Stocker v. Stocker  UKSC 17 For the first time, the Supreme Court considers the meaning of words in the context of their publication on social media.
News / How will Brexit impact Trade Marks?
On March 29, 2019, the United Kingdom will leave the European Union. The exact impact of this unprecedented political move remains unknown, but the UK’s future post-Brexit is likely to be decided in the coming weeks. In June 2016, a referendum was held to decide whether the UK should leave or remain in the EU. With more than 30 million people voting (a turnout of 71.8%), leave won by 51.9% to 48.1%.
News / Brexit and the repatriation of EU laws
The Government's White Paper Legislating for the United Kingdom's withdrawal from the European Union has confirmed the general approach that the proposed Great Repeal Bill will takenbspWhilst the UK will no longer be subject to the jurisdiction of the European Court of Justice (CJEU), EU laws existing at the time Brexit takes effect will in fact continue to apply, unless or until they are overturned by subsequent UK legislation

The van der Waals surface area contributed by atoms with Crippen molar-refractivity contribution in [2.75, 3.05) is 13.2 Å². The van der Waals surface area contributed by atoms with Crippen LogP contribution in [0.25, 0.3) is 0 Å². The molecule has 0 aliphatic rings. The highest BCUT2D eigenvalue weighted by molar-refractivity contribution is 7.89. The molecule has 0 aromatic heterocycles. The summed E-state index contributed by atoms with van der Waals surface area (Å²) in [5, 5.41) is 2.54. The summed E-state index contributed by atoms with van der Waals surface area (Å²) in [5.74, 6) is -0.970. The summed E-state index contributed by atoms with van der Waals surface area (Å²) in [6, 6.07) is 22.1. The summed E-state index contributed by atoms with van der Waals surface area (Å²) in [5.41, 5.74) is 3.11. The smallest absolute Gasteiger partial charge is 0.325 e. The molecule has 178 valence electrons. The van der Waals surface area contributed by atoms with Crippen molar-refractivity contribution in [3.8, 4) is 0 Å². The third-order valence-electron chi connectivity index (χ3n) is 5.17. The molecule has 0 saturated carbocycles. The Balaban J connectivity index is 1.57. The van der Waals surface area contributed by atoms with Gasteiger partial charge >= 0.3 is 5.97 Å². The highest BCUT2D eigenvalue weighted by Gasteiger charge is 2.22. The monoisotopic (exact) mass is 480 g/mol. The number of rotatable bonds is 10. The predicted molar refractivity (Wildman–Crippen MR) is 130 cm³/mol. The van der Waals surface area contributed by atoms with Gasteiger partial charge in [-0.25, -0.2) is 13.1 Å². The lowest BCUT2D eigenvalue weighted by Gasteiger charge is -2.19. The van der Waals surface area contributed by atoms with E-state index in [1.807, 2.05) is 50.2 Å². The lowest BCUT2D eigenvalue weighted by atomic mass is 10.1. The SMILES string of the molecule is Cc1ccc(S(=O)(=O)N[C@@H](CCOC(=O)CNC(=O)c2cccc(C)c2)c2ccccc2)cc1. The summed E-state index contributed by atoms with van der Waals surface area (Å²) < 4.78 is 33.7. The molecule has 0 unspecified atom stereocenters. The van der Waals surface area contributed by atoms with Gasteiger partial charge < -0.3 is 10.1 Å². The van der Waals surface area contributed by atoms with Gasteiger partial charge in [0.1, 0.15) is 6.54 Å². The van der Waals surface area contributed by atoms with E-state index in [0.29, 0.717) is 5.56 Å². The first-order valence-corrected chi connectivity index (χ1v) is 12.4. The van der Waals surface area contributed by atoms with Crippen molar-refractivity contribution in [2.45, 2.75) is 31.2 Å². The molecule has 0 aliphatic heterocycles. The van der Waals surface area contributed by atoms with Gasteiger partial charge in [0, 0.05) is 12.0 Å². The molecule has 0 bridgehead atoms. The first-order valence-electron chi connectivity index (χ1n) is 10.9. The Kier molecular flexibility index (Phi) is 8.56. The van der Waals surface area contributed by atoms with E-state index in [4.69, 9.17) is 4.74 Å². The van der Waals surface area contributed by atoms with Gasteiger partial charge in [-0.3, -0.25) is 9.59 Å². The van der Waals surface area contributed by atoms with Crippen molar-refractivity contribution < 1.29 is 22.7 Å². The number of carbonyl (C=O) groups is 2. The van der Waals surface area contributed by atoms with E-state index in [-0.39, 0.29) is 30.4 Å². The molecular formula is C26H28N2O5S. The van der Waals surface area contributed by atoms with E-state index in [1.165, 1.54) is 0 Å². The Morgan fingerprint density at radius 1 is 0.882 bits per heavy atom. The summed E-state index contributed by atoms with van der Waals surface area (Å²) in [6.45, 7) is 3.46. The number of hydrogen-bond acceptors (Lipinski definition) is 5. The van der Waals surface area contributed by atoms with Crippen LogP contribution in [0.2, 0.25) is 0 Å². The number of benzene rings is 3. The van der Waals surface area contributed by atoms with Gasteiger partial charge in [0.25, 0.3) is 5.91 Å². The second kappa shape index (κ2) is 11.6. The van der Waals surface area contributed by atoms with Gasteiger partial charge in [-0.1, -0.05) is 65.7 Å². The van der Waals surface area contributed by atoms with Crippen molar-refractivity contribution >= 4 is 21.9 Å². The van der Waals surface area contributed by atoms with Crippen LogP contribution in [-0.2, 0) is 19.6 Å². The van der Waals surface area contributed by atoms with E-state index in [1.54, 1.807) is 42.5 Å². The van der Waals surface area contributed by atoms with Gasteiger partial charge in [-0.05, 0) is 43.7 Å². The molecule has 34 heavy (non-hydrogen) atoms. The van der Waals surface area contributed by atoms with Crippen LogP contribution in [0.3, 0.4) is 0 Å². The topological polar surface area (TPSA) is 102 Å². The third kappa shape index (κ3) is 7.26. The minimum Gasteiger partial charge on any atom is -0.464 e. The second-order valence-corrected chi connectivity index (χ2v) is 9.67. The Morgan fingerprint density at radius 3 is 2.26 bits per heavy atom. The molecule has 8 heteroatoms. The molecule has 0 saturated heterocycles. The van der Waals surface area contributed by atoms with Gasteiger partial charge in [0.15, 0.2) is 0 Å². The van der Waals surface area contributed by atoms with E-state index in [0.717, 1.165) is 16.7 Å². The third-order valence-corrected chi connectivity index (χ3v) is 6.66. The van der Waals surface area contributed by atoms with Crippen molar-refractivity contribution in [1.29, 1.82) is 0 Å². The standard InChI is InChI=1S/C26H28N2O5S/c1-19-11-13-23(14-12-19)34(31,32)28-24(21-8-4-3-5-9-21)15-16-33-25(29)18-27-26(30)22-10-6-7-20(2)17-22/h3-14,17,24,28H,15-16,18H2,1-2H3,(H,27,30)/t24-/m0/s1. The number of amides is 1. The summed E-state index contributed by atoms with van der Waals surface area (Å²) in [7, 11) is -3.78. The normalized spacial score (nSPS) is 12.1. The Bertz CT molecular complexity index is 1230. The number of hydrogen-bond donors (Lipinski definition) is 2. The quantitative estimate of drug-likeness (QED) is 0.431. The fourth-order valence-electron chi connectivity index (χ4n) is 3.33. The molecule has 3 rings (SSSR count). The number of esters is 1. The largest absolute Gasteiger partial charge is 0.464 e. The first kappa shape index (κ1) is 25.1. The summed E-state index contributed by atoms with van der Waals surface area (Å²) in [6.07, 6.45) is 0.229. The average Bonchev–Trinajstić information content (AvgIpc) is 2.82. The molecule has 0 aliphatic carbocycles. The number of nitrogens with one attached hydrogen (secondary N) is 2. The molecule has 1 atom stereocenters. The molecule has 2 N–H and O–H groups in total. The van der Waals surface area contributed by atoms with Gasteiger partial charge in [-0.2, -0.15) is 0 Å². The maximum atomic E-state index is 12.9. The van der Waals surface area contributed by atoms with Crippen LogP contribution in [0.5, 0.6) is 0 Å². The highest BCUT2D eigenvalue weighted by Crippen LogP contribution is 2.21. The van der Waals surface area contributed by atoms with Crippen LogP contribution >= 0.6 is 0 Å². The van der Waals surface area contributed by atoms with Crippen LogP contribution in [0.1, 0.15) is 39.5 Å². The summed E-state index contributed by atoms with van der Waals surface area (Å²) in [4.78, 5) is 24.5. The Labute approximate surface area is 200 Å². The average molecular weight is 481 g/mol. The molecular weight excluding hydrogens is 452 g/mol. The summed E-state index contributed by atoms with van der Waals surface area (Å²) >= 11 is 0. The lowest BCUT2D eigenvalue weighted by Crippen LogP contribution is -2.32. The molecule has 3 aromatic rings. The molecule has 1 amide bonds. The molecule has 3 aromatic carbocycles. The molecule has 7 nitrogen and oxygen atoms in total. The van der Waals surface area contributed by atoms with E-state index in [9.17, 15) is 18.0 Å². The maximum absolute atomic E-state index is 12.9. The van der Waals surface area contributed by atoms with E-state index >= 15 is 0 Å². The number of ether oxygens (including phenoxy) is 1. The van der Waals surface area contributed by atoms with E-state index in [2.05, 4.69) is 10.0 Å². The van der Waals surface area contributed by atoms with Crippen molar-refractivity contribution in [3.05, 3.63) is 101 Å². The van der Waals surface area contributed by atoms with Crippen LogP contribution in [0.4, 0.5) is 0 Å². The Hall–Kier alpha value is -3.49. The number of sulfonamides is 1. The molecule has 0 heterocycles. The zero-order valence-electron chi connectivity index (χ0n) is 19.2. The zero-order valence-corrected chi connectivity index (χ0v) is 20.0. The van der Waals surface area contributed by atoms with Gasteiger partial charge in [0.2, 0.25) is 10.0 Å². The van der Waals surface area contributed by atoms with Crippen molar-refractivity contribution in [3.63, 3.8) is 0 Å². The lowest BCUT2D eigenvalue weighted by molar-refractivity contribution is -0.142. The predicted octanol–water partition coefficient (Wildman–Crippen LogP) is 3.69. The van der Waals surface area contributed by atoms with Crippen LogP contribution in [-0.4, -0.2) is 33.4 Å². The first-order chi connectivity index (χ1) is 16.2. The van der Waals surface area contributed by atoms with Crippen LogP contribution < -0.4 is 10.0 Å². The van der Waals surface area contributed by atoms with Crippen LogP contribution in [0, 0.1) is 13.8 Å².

News / Data Protection – the EU-US “Privacy Shield” is here – for now!
In February we commented on the agreement reached between the EU and US authorities on a new framework for transatlantic data flows, called the “EU-US Privacy Shield”. This would allow the transfer of personal data from EU countries to the USA, where other legal justifications for this are not available.
News / Brexit and EU Intellectual Property – What Now?